Chatting to Tracie May

Chatting to Tracie May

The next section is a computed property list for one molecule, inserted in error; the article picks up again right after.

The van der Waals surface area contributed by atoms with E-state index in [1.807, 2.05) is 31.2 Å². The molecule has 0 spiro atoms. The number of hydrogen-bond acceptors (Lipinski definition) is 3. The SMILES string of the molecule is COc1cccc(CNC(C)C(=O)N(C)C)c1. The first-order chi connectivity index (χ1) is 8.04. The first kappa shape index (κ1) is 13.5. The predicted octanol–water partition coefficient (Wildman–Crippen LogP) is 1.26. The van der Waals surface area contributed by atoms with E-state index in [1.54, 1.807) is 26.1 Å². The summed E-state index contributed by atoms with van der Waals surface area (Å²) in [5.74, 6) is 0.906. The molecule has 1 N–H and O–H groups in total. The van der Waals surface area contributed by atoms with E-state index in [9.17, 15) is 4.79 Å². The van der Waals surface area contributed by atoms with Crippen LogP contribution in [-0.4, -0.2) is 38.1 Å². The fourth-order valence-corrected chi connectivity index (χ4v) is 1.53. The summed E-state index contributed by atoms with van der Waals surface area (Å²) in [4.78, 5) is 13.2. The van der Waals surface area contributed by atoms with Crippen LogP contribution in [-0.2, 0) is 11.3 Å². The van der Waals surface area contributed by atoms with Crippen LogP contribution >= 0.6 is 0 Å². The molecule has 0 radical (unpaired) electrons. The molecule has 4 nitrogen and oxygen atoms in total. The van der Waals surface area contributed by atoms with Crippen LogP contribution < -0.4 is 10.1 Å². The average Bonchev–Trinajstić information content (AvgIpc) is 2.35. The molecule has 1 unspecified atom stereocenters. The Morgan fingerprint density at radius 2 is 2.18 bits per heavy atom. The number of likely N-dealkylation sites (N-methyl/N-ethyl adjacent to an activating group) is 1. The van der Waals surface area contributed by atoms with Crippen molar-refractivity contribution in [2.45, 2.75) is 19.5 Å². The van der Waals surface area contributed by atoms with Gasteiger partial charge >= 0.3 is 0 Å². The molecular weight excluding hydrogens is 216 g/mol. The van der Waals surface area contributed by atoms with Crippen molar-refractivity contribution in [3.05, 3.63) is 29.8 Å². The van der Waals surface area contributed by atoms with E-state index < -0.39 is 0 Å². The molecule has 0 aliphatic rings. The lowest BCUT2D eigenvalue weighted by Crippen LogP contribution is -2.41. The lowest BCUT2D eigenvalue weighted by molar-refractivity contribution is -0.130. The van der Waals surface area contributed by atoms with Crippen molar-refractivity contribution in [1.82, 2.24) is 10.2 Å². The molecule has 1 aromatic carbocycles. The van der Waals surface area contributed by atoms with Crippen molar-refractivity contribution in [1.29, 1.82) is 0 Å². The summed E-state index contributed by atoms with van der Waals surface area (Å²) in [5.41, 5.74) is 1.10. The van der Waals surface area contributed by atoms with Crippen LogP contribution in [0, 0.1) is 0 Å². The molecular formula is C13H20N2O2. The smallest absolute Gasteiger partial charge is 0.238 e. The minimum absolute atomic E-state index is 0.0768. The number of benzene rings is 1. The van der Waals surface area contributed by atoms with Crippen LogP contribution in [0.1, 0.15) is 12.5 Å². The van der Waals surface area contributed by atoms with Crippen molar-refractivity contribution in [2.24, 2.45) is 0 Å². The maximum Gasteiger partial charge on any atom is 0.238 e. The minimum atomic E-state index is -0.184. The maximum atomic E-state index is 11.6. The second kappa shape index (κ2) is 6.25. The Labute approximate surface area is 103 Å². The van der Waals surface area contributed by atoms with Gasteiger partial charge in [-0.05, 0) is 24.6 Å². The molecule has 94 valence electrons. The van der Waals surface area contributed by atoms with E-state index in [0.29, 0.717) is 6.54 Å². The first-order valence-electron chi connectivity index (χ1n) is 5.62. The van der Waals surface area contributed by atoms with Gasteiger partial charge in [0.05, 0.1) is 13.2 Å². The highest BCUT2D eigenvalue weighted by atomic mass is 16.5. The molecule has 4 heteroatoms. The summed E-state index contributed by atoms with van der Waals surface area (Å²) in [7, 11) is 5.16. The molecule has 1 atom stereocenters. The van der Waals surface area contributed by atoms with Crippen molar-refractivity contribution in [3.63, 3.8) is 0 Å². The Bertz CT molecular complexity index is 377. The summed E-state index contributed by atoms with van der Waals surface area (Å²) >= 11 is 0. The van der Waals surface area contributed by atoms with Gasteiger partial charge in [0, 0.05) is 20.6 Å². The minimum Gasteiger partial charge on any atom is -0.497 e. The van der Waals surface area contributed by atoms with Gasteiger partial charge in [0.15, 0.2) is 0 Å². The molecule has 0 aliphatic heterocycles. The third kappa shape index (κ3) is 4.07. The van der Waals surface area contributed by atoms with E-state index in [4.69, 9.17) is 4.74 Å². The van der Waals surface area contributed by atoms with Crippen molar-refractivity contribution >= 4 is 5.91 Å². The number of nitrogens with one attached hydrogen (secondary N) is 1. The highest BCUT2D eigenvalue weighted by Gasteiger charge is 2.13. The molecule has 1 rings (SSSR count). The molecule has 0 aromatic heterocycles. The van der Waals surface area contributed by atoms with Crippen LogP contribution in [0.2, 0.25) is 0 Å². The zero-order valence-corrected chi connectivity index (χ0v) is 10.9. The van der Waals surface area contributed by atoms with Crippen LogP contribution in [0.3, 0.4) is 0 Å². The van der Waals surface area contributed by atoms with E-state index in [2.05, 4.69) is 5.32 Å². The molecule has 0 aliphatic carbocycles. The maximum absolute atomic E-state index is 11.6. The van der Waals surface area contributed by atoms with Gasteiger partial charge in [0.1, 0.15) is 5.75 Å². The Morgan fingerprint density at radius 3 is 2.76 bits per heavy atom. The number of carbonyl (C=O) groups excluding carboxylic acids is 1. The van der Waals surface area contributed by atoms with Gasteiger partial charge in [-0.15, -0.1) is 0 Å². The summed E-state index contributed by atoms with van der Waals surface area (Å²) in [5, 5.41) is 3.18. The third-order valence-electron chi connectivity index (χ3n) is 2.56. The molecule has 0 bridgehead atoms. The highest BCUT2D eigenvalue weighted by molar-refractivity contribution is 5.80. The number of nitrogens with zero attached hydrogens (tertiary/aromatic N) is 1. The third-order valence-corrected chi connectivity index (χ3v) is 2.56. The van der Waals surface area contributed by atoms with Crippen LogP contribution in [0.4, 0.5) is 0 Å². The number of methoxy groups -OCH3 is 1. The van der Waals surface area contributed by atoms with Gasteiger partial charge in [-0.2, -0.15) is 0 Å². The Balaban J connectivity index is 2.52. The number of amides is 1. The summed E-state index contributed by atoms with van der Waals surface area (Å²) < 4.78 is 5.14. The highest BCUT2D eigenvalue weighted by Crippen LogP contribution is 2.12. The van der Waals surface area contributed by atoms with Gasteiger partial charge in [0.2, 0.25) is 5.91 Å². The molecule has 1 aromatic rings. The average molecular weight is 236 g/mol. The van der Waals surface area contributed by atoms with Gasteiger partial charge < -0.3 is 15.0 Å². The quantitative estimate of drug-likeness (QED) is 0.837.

Born and raised in NY, Tracie May grew up being influenced by artist’s work she had the opportunity to encounter as a child. From Picasso’s Guernica to Basquiat, and the Egyptian exhibits of King Tutankhamun at the Met to Salvador Dali, and contemporary artists of the Whitney Biennial, she was exposed to a wide variety of creative geniuses starting at an early age.  Tracie knew as a child that she would become an artist with skills in multiple media. Upon graduating high school on Long Island, she left NY and found herself at Washington University in Saint Lewis. She graduated with honors and a BFA, and was also coxswain for her varsity crew team.  That allowed her to combine her love of sports and art. Then she moved on to graduate school at Cranbrook Academy of Art in Michigan where she earned her MFA with a concentration in sculpture.  Her breadth of knowledge in contemporary art and her skills in all media including video, photography, installation, sculpture, metals, jewelry, glass blowing, sewing, construction, painting and more, quickly won Tracie an Artist in Residence award at the Cité International des Art in Paris, France.  From there, she moved back to NY full of ideas and motivation. It was during this time that Tracie rented a large loft in the now famous Chelsea region of NYC. She was able to create an artist’s collective in which she and fellow artisans could exhibit their work and create without the pressure of the gallery mindset.  She began revisiting her fondness for athletics and started ski racing again in upstate NY. She was quickly recognized for her prowess in speed while racing with her sister and was invited to the national speed ski championships in Colorado, where she placed 3rd in her first race. She was hooked and didn’t want to take a complete break from art while she pursued a speed ski career, so she found work at some of New York City’s finest museums. Working as a freelance metalsmith for the Guggenheim, American Museum of Natural History and the Brooklyn Museum to name a few, enabled her to simultaneously pursue an athletic career in speed skiing.  Tracie found her job as a freelance mount maker at the Guggenheim the most satisfying of all the museums she worked at. This creative environment was just what she needed in the downtime of her athletic career, which was skyrocketing quickly for her to become the best in the world. During 14 years of hard work at the Guggenheim, Tracie also became a 5 time World Cup Champion, Pro world Champion, FIS World Champion and American Women’s record holder with a speed of 238.57 km/ hour or 148.57 mph. That is a record that has held since 2006, astonishingly over a decade.  This achievement was recognized in 2018 when she was inducted into the Jewish Sports Hall of Fame. Recently she was nominated as one of 6 ahtletes for the US national Ski Hall of fame. While Tracie is now retired from competitive Speed Skiing, she is still connected to the sport as a ski instructor in the Swiss Alps and a ski technician for her husband who still races.  She is currently getting her studio back in shape after a cancer diagnosis in 2019. She has been fighting hard and has finished her radiation treatments. She is relieved to have that segment of her cancer journey completed and knows she will have to fight more. She feels this will only give her more ammunition to be creative and continue to create artwork to share with the world. Her specialty and true love is still silver-smithing and jewelry.  IG:                               @swissbijouJewellery website: website: